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A date for the ice ages.

For nearly 2 million years, Earth has been moving to the rhythm of the ice ages, bopping back and forth between long glacial epochs and short, balmy spans known as interglacials. To understand what choreographs this global dance, researchers need to determine the timing of the ice ages-a subject of much debate in recent years. A team of oceanographers has now developed a technique, using radioactive elements in seafloor sediments, to pin down the dates of the most recent interglacials.

The shells of ancient marine algae played a pivotal role in the research, explains Niall C. Slowey of Texas A&M University in College Station. As the algae were growing thousands of years ago, their calcium carbonate shells incorporated atoms of uranium from the seawater. After the algae died, their shells blanketed the seafloor, and the enclosed uranium began to decay into thorium.

By measuring the ratios of these radioactive elements in algal shells collected near the Bahamas, Slowey and his colleagues determined the age of the sediments. This enabled them to date dramatic shifts in the sediments' oxygen isotope ratios, which record the ice ages.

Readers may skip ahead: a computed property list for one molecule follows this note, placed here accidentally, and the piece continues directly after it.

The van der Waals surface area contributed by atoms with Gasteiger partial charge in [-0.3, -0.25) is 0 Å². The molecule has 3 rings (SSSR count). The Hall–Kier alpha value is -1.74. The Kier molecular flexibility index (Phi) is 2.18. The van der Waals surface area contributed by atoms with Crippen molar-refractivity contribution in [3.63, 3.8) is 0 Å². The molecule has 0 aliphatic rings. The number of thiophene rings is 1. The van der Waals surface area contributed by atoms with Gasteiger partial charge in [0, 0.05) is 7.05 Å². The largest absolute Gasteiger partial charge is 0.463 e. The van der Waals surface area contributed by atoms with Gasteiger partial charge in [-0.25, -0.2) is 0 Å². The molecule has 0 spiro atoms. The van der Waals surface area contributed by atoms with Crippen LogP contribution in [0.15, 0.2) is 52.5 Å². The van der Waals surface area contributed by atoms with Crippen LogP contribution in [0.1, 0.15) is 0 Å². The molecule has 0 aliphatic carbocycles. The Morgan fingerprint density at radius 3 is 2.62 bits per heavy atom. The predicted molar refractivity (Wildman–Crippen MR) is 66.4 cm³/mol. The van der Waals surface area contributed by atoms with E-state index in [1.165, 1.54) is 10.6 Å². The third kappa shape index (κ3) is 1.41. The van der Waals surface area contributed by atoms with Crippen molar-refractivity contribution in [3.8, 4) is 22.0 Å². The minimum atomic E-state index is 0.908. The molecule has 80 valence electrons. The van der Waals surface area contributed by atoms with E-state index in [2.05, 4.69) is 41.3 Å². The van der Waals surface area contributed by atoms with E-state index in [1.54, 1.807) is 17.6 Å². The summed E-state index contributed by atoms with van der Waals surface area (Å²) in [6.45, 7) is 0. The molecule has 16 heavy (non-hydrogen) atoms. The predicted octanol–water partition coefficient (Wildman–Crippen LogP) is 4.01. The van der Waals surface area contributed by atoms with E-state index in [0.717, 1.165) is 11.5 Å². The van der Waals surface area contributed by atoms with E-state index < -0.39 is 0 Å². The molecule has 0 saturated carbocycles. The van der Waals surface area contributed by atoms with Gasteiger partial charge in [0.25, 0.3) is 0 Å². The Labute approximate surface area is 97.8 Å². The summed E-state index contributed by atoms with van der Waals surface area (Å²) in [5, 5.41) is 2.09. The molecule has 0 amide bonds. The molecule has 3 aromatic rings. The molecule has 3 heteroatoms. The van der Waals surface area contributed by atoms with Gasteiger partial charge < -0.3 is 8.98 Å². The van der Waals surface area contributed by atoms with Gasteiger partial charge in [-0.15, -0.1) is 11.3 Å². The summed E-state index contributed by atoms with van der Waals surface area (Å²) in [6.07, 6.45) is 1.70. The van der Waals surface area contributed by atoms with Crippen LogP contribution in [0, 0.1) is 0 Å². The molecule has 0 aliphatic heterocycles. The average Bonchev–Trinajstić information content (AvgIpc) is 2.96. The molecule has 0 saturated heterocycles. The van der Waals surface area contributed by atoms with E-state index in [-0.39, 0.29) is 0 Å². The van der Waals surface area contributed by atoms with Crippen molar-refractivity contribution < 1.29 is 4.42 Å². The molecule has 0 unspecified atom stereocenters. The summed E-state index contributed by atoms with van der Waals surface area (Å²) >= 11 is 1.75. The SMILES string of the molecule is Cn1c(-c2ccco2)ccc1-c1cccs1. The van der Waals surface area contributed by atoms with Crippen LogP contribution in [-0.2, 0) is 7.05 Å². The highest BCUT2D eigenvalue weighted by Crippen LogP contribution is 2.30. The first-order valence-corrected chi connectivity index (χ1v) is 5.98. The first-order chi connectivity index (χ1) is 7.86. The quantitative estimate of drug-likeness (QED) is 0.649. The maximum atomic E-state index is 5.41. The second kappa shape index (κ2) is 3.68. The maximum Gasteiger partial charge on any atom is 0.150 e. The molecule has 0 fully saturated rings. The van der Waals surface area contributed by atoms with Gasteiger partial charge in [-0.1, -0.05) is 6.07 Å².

Oceanographers had previously relied on the carbon-14 dating technique to judge the age of deep-sea sediments, but this method reaches back only 45,000 years. Because uranium decays more slowly, it provides a means of dating sediments going back several hundred thousand years.

According to the new study, the last interglacial began sometime before 127,000 years ago and ended 120,000 years ago, the scientists report in the Sept. 19 Nature. These findings match dates taken from shallow-water coral, but they contradict substantially older dates obtained from minerals growing on the wall of a Nevada cave called Devils Hole (SN: 10/10/92, p. 228).

Since the late 1800s, scientists have theorized that subtle shifts in Earth's orbit orchestrate the glacial cycle. The Devils Hole record, however, suggested that the last interglacial warming occurred during an orbital phase that should have been associated with cooling. The new dates from Bahamian sediments support the orbital theory, says Slowey.

Other researchers disagree. Jurate M. Landwehr of the U.S. Geological Survey in Reston, Va., notes that Slowey and his coworkers failed to date the beginning of the last interglacial, which makes it impossible to compare their findings with the Devils Hole record. "They are asking the right questions.

Everybody wants to be able to date sediments directly. But they really have not done the critical experiments yet," she says.
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Title Annotation:Earth Science; new technique discovered for determining the dates of the most recent interglacial periods
Publication:Science News
Article Type:Brief Article
Date:Oct 12, 1996
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